Let $E$ and $F$ be two real Banach spaces.

By Schwarz' theorem (or a generalization of it), for $f\in C^2(E,F)$ and $x\in E$, $D^2f(x)$, viewed as a bounded bilinear mapping $E\times E\rightarrow F$, is symmetric.

Is that all we know about the values of the second derivative? In other words, for any symmetric bounded bilinear mapping $\nu:E\times E\rightarrow F$, is there a twice Fréchet differentiable mapping $f:E\rightarrow F$ such that $D^2f(x)=\nu$ for some $x\in E$?

In case it makes a difference, I would be also interested in the special case where $E$ is finite-dimensional.

  • $\begingroup$ Feel free to change the tags, as I'm not sure. $\endgroup$ – Stefan Jun 19 '15 at 7:38
  • $\begingroup$ If $E$ is finite-dimensional, you are asking about a function with prescribed Hessian matrix $H$ at some point, where the entries of $H$ are elements of $F$. The quadratic function $f(x) = \frac12 x^T Hx$, $x\in E$, does the job then. $\endgroup$ – user147263 Jun 21 '15 at 0:13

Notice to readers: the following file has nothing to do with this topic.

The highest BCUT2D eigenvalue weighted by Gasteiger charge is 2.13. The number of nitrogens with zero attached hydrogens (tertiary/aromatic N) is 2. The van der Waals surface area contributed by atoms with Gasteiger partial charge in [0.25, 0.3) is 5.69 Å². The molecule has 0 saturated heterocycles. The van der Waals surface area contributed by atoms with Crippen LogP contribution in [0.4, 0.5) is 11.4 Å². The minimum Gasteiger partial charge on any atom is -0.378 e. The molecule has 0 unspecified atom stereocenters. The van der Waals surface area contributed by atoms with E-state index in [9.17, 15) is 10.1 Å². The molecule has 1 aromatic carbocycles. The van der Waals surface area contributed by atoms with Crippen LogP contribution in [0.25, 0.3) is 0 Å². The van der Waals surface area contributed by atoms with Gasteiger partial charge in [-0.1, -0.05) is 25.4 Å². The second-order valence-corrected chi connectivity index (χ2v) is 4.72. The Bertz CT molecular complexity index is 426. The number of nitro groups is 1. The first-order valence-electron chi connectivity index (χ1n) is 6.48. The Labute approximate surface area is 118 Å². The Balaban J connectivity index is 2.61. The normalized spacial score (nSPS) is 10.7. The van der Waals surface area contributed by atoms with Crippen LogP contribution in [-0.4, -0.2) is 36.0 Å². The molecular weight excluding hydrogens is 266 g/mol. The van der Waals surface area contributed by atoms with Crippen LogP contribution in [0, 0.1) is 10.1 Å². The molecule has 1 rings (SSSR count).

• $\begingroup$ @I disagree: Thanks a lot. The assumption that $E$ is finite-dimensional does not seem to be necessary, as one can simply define $f(x)=\frac{1}{2}\nu(x,x)$ in the general case. Would you like to write that as an answer or should I? $\endgroup$ – Stefan Jun 21 '15 at 10:00

Your Answer

By clicking “Post Your Answer”, you agree to our terms of service, privacy policy and cookie policy

Browse other questions tagged or ask your own question.